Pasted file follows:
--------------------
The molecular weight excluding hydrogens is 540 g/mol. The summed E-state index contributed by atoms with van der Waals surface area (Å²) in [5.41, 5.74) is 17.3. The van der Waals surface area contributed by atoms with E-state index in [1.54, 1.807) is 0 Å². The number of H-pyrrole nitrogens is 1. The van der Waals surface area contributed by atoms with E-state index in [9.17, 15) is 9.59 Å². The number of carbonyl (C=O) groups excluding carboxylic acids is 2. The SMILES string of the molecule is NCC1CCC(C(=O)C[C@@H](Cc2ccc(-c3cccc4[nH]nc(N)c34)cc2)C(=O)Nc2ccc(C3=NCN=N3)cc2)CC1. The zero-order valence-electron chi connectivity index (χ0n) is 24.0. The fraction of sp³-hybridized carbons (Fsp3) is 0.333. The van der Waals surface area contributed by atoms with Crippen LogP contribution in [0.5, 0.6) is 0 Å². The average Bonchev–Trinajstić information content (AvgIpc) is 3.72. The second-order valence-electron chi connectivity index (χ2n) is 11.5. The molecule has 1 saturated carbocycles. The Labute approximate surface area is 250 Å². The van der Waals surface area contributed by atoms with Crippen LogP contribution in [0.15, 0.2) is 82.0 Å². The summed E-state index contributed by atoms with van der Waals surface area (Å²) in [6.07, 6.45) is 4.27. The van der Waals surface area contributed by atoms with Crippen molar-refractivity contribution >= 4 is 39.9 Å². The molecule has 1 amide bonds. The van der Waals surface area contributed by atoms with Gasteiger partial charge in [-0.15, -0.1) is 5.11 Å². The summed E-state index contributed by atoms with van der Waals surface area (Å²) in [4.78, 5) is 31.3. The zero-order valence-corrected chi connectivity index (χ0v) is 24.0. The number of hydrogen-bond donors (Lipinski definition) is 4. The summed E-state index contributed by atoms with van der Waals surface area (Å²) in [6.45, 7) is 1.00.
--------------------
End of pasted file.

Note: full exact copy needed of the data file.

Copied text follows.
The molecular weight excluding hydrogens is 540 g/mol. The summed E-state index contributed by atoms with van der Waals surface area (Å²) in [5.41, 5.74) is 17.3. The van der Waals surface area contributed by atoms with E-state index in [1.54, 1.807) is 0 Å². The number of H-pyrrole nitrogens is 1. The van der Waals surface area contributed by atoms with E-state index in [9.17, 15) is 9.59 Å². The number of carbonyl (C=O) groups excluding carboxylic acids is 2. The SMILES string of the molecule is NCC1CCC(C(=O)C[C@@H](Cc2ccc(-c3cccc4[nH]nc(N)c34)cc2)C(=O)Nc2ccc(C3=NCN=N3)cc2)CC1. The zero-order valence-electron chi connectivity index (χ0n) is 24.0. The fraction of sp³-hybridized carbons (Fsp3) is 0.333. The van der Waals surface area contributed by atoms with Crippen LogP contribution in [0.5, 0.6) is 0 Å². The average Bonchev–Trinajstić information content (AvgIpc) is 3.72. The second-order valence-electron chi connectivity index (χ2n) is 11.5. The molecule has 1 saturated carbocycles. The Labute approximate surface area is 250 Å². The van der Waals surface area contributed by atoms with Crippen LogP contribution in [0.15, 0.2) is 82.0 Å². The summed E-state index contributed by atoms with van der Waals surface area (Å²) in [6.07, 6.45) is 4.27. The van der Waals surface area contributed by atoms with Crippen molar-refractivity contribution >= 4 is 39.9 Å². The molecule has 1 amide bonds. The van der Waals surface area contributed by atoms with Gasteiger partial charge in [-0.15, -0.1) is 5.11 Å². The summed E-state index contributed by atoms with van der Waals surface area (Å²) in [4.78, 5) is 31.3. The zero-order valence-corrected chi connectivity index (χ0v) is 24.0. The number of hydrogen-bond donors (Lipinski definition) is 4. The summed E-state index contributed by atoms with van der Waals surface area (Å²) in [6.45, 7) is 1.00.